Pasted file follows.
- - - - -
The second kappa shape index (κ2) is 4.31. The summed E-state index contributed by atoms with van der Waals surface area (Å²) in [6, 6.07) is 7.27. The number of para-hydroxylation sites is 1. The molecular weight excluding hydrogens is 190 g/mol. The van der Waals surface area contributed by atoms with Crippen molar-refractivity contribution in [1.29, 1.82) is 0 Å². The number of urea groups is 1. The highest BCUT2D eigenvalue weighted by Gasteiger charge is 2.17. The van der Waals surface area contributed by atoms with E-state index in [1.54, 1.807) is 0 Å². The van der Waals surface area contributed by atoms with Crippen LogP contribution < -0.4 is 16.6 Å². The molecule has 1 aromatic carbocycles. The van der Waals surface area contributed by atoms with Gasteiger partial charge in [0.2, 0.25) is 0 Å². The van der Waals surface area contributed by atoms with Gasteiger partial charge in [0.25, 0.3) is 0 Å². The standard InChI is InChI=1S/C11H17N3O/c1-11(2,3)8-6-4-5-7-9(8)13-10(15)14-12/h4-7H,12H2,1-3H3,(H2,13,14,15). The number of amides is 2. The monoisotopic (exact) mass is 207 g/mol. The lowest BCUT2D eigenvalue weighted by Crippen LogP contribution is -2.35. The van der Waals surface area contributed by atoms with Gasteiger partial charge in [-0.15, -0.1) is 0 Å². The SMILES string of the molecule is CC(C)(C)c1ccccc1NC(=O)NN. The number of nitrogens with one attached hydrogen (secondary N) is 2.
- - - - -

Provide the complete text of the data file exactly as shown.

The second kappa shape index (κ2) is 4.31. The summed E-state index contributed by atoms with van der Waals surface area (Å²) in [6, 6.07) is 7.27. The number of para-hydroxylation sites is 1. The molecular weight excluding hydrogens is 190 g/mol. The van der Waals surface area contributed by atoms with Crippen molar-refractivity contribution in [1.29, 1.82) is 0 Å². The number of urea groups is 1. The highest BCUT2D eigenvalue weighted by Gasteiger charge is 2.17. The van der Waals surface area contributed by atoms with E-state index in [1.54, 1.807) is 0 Å². The van der Waals surface area contributed by atoms with Crippen LogP contribution < -0.4 is 16.6 Å². The molecule has 1 aromatic carbocycles. The van der Waals surface area contributed by atoms with Gasteiger partial charge in [0.2, 0.25) is 0 Å². The van der Waals surface area contributed by atoms with Gasteiger partial charge in [0.25, 0.3) is 0 Å². The standard InChI is InChI=1S/C11H17N3O/c1-11(2,3)8-6-4-5-7-9(8)13-10(15)14-12/h4-7H,12H2,1-3H3,(H2,13,14,15). The number of amides is 2. The monoisotopic (exact) mass is 207 g/mol. The lowest BCUT2D eigenvalue weighted by Crippen LogP contribution is -2.35. The van der Waals surface area contributed by atoms with Gasteiger partial charge in [-0.15, -0.1) is 0 Å². The SMILES string of the molecule is CC(C)(C)c1ccccc1NC(=O)NN. The number of nitrogens with one attached hydrogen (secondary N) is 2.